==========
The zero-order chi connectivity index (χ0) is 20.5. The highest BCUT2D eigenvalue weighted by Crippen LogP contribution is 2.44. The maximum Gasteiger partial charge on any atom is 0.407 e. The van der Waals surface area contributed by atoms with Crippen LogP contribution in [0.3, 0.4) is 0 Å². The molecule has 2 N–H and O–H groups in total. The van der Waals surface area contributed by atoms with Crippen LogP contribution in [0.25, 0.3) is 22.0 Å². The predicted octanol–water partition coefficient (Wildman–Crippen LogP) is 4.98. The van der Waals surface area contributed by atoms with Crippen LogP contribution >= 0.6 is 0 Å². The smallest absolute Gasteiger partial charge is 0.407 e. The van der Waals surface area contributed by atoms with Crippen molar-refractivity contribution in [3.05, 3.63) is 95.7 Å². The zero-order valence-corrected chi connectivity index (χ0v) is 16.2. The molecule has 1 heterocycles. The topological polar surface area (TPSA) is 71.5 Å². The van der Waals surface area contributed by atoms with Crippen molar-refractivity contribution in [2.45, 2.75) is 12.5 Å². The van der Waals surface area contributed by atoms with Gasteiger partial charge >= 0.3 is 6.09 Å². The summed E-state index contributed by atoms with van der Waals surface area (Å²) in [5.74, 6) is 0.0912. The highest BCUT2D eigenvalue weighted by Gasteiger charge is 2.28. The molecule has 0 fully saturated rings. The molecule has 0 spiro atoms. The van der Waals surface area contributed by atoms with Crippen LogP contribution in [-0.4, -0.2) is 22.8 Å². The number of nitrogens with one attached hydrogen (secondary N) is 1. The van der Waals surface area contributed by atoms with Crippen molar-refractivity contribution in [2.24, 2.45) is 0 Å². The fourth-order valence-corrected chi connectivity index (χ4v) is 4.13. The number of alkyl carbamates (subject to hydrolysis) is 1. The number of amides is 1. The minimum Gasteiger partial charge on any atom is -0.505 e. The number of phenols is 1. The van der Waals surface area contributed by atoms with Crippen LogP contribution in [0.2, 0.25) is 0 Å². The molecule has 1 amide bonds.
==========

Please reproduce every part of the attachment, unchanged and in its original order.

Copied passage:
The zero-order chi connectivity index (χ0) is 20.5. The highest BCUT2D eigenvalue weighted by Crippen LogP contribution is 2.44. The maximum Gasteiger partial charge on any atom is 0.407 e. The van der Waals surface area contributed by atoms with Crippen LogP contribution in [0.3, 0.4) is 0 Å². The molecule has 2 N–H and O–H groups in total. The van der Waals surface area contributed by atoms with Crippen LogP contribution in [0.25, 0.3) is 22.0 Å². The predicted octanol–water partition coefficient (Wildman–Crippen LogP) is 4.98. The van der Waals surface area contributed by atoms with Crippen LogP contribution >= 0.6 is 0 Å². The smallest absolute Gasteiger partial charge is 0.407 e. The van der Waals surface area contributed by atoms with Crippen molar-refractivity contribution in [3.05, 3.63) is 95.7 Å². The zero-order valence-corrected chi connectivity index (χ0v) is 16.2. The molecule has 1 heterocycles. The topological polar surface area (TPSA) is 71.5 Å². The van der Waals surface area contributed by atoms with Crippen molar-refractivity contribution in [2.45, 2.75) is 12.5 Å². The van der Waals surface area contributed by atoms with Gasteiger partial charge >= 0.3 is 6.09 Å². The summed E-state index contributed by atoms with van der Waals surface area (Å²) in [5.74, 6) is 0.0912. The highest BCUT2D eigenvalue weighted by Gasteiger charge is 2.28. The molecule has 0 fully saturated rings. The molecule has 0 spiro atoms. The van der Waals surface area contributed by atoms with Crippen LogP contribution in [-0.4, -0.2) is 22.8 Å². The number of nitrogens with one attached hydrogen (secondary N) is 1. The van der Waals surface area contributed by atoms with Crippen molar-refractivity contribution in [2.24, 2.45) is 0 Å². The fourth-order valence-corrected chi connectivity index (χ4v) is 4.13. The number of alkyl carbamates (subject to hydrolysis) is 1. The number of amides is 1. The minimum Gasteiger partial charge on any atom is -0.505 e. The number of phenols is 1. The van der Waals surface area contributed by atoms with Crippen LogP contribution in [0.2, 0.25) is 0 Å². The molecule has 1 amide bonds.